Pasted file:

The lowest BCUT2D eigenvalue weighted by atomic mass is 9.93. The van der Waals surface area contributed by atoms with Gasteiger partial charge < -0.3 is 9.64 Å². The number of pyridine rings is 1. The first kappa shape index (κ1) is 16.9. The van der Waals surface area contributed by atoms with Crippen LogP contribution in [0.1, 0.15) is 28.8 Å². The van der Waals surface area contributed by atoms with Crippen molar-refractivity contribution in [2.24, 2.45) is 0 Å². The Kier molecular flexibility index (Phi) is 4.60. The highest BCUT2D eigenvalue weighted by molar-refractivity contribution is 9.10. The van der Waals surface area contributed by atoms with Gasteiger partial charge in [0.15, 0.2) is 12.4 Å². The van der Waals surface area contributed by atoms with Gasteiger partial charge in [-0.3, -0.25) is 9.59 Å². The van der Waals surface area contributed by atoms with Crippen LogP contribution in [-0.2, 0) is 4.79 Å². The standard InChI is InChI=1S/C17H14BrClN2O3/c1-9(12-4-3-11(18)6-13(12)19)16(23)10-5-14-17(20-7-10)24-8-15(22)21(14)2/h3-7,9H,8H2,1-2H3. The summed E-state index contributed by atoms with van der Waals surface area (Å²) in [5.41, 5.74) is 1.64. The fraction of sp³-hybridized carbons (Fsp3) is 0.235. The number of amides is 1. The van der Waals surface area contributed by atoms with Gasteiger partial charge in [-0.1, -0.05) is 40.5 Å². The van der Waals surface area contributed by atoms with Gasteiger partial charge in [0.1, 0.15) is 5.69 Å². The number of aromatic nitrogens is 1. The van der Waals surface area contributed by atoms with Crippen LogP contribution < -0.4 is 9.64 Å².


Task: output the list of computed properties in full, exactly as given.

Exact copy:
The lowest BCUT2D eigenvalue weighted by atomic mass is 9.93. The van der Waals surface area contributed by atoms with Gasteiger partial charge < -0.3 is 9.64 Å². The number of pyridine rings is 1. The first kappa shape index (κ1) is 16.9. The van der Waals surface area contributed by atoms with Crippen LogP contribution in [0.1, 0.15) is 28.8 Å². The van der Waals surface area contributed by atoms with Crippen molar-refractivity contribution in [2.24, 2.45) is 0 Å². The Kier molecular flexibility index (Phi) is 4.60. The highest BCUT2D eigenvalue weighted by molar-refractivity contribution is 9.10. The van der Waals surface area contributed by atoms with Gasteiger partial charge in [0.15, 0.2) is 12.4 Å². The van der Waals surface area contributed by atoms with Gasteiger partial charge in [-0.3, -0.25) is 9.59 Å². The van der Waals surface area contributed by atoms with Crippen LogP contribution in [-0.2, 0) is 4.79 Å². The standard InChI is InChI=1S/C17H14BrClN2O3/c1-9(12-4-3-11(18)6-13(12)19)16(23)10-5-14-17(20-7-10)24-8-15(22)21(14)2/h3-7,9H,8H2,1-2H3. The summed E-state index contributed by atoms with van der Waals surface area (Å²) in [5.41, 5.74) is 1.64. The fraction of sp³-hybridized carbons (Fsp3) is 0.235. The number of amides is 1. The van der Waals surface area contributed by atoms with Gasteiger partial charge in [-0.1, -0.05) is 40.5 Å². The van der Waals surface area contributed by atoms with Gasteiger partial charge in [0.1, 0.15) is 5.69 Å². The number of aromatic nitrogens is 1. The van der Waals surface area contributed by atoms with Crippen LogP contribution < -0.4 is 9.64 Å².